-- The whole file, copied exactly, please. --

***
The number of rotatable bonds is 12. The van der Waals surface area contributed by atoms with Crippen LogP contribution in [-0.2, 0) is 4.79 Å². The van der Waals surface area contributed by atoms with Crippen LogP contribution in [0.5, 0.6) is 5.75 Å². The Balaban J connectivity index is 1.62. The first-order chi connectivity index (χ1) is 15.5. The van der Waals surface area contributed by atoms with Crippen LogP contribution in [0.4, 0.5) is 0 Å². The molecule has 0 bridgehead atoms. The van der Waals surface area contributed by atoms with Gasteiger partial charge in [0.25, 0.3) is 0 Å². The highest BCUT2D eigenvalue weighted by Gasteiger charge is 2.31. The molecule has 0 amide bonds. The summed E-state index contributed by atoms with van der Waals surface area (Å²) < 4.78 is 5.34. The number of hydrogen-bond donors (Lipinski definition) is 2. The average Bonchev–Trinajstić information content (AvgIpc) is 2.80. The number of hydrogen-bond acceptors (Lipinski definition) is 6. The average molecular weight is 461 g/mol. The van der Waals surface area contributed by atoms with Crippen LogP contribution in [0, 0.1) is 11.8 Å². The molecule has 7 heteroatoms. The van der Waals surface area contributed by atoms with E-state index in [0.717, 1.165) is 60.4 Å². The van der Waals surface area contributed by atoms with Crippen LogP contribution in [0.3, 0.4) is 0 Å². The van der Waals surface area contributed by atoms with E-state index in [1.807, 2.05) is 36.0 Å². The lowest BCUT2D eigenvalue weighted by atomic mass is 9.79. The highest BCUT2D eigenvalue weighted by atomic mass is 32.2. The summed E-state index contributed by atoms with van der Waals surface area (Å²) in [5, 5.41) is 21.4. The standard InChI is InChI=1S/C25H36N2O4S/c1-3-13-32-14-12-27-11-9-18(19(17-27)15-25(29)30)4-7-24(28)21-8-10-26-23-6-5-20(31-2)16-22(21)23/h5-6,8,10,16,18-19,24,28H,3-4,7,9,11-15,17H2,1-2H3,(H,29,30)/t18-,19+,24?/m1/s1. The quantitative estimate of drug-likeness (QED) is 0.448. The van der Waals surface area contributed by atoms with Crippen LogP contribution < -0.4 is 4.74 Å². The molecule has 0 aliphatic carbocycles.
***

The number of rotatable bonds is 12. The van der Waals surface area contributed by atoms with Crippen LogP contribution in [-0.2, 0) is 4.79 Å². The van der Waals surface area contributed by atoms with Crippen LogP contribution in [0.5, 0.6) is 5.75 Å². The Balaban J connectivity index is 1.62. The first-order chi connectivity index (χ1) is 15.5. The van der Waals surface area contributed by atoms with Crippen LogP contribution in [0.4, 0.5) is 0 Å². The molecule has 0 bridgehead atoms. The van der Waals surface area contributed by atoms with Gasteiger partial charge in [0.25, 0.3) is 0 Å². The highest BCUT2D eigenvalue weighted by Gasteiger charge is 2.31. The molecule has 0 amide bonds. The summed E-state index contributed by atoms with van der Waals surface area (Å²) < 4.78 is 5.34. The number of hydrogen-bond donors (Lipinski definition) is 2. The average Bonchev–Trinajstić information content (AvgIpc) is 2.80. The number of hydrogen-bond acceptors (Lipinski definition) is 6. The average molecular weight is 461 g/mol. The van der Waals surface area contributed by atoms with Crippen LogP contribution in [0, 0.1) is 11.8 Å². The molecule has 7 heteroatoms. The van der Waals surface area contributed by atoms with E-state index in [0.717, 1.165) is 60.4 Å². The van der Waals surface area contributed by atoms with Crippen LogP contribution in [0.3, 0.4) is 0 Å². The van der Waals surface area contributed by atoms with E-state index in [1.807, 2.05) is 36.0 Å². The lowest BCUT2D eigenvalue weighted by atomic mass is 9.79. The highest BCUT2D eigenvalue weighted by atomic mass is 32.2. The summed E-state index contributed by atoms with van der Waals surface area (Å²) in [5, 5.41) is 21.4. The standard InChI is InChI=1S/C25H36N2O4S/c1-3-13-32-14-12-27-11-9-18(19(17-27)15-25(29)30)4-7-24(28)21-8-10-26-23-6-5-20(31-2)16-22(21)23/h5-6,8,10,16,18-19,24,28H,3-4,7,9,11-15,17H2,1-2H3,(H,29,30)/t18-,19+,24?/m1/s1. The quantitative estimate of drug-likeness (QED) is 0.448. The van der Waals surface area contributed by atoms with Crippen LogP contribution < -0.4 is 4.74 Å². The molecule has 0 aliphatic carbocycles.